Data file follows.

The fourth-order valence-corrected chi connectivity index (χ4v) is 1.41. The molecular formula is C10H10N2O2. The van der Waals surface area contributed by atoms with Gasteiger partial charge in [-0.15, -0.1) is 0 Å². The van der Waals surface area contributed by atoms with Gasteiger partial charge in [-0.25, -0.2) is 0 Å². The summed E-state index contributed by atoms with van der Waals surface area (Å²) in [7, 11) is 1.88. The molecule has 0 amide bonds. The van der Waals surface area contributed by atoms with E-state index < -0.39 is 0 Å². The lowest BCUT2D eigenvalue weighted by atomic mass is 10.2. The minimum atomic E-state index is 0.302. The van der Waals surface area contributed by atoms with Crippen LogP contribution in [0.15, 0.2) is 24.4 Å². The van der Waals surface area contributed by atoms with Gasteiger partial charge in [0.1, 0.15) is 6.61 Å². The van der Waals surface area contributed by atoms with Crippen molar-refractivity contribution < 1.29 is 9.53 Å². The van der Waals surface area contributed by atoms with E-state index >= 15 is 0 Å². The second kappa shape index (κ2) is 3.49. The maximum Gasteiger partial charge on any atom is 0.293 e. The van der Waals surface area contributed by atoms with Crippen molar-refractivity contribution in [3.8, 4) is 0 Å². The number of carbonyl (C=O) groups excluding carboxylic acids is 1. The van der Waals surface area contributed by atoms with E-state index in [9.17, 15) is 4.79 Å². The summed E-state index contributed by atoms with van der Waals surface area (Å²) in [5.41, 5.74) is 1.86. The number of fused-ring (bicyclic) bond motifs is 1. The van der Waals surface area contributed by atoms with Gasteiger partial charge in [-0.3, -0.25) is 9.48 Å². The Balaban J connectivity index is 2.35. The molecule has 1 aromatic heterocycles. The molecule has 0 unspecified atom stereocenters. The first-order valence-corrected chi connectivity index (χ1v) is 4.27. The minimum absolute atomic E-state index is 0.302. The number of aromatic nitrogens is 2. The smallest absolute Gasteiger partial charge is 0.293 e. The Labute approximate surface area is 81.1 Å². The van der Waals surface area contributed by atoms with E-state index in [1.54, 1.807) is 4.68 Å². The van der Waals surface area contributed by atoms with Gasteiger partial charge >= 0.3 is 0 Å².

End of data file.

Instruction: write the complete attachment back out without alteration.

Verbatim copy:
The fourth-order valence-corrected chi connectivity index (χ4v) is 1.41. The molecular formula is C10H10N2O2. The van der Waals surface area contributed by atoms with Gasteiger partial charge in [-0.15, -0.1) is 0 Å². The van der Waals surface area contributed by atoms with Gasteiger partial charge in [-0.25, -0.2) is 0 Å². The summed E-state index contributed by atoms with van der Waals surface area (Å²) in [7, 11) is 1.88. The molecule has 0 amide bonds. The van der Waals surface area contributed by atoms with E-state index < -0.39 is 0 Å². The lowest BCUT2D eigenvalue weighted by atomic mass is 10.2. The minimum atomic E-state index is 0.302. The van der Waals surface area contributed by atoms with Crippen LogP contribution in [0.15, 0.2) is 24.4 Å². The van der Waals surface area contributed by atoms with Gasteiger partial charge in [0.1, 0.15) is 6.61 Å². The van der Waals surface area contributed by atoms with Crippen molar-refractivity contribution < 1.29 is 9.53 Å². The van der Waals surface area contributed by atoms with E-state index >= 15 is 0 Å². The second kappa shape index (κ2) is 3.49. The maximum Gasteiger partial charge on any atom is 0.293 e. The van der Waals surface area contributed by atoms with Crippen molar-refractivity contribution in [3.8, 4) is 0 Å². The number of carbonyl (C=O) groups excluding carboxylic acids is 1. The van der Waals surface area contributed by atoms with E-state index in [9.17, 15) is 4.79 Å². The summed E-state index contributed by atoms with van der Waals surface area (Å²) in [5.41, 5.74) is 1.86. The number of fused-ring (bicyclic) bond motifs is 1. The van der Waals surface area contributed by atoms with Gasteiger partial charge in [-0.3, -0.25) is 9.48 Å². The Balaban J connectivity index is 2.35. The molecule has 1 aromatic heterocycles. The molecule has 0 unspecified atom stereocenters. The first-order valence-corrected chi connectivity index (χ1v) is 4.27. The minimum absolute atomic E-state index is 0.302. The number of aromatic nitrogens is 2. The smallest absolute Gasteiger partial charge is 0.293 e. The Labute approximate surface area is 81.1 Å². The van der Waals surface area contributed by atoms with E-state index in [1.54, 1.807) is 4.68 Å². The van der Waals surface area contributed by atoms with Gasteiger partial charge >= 0.3 is 0 Å².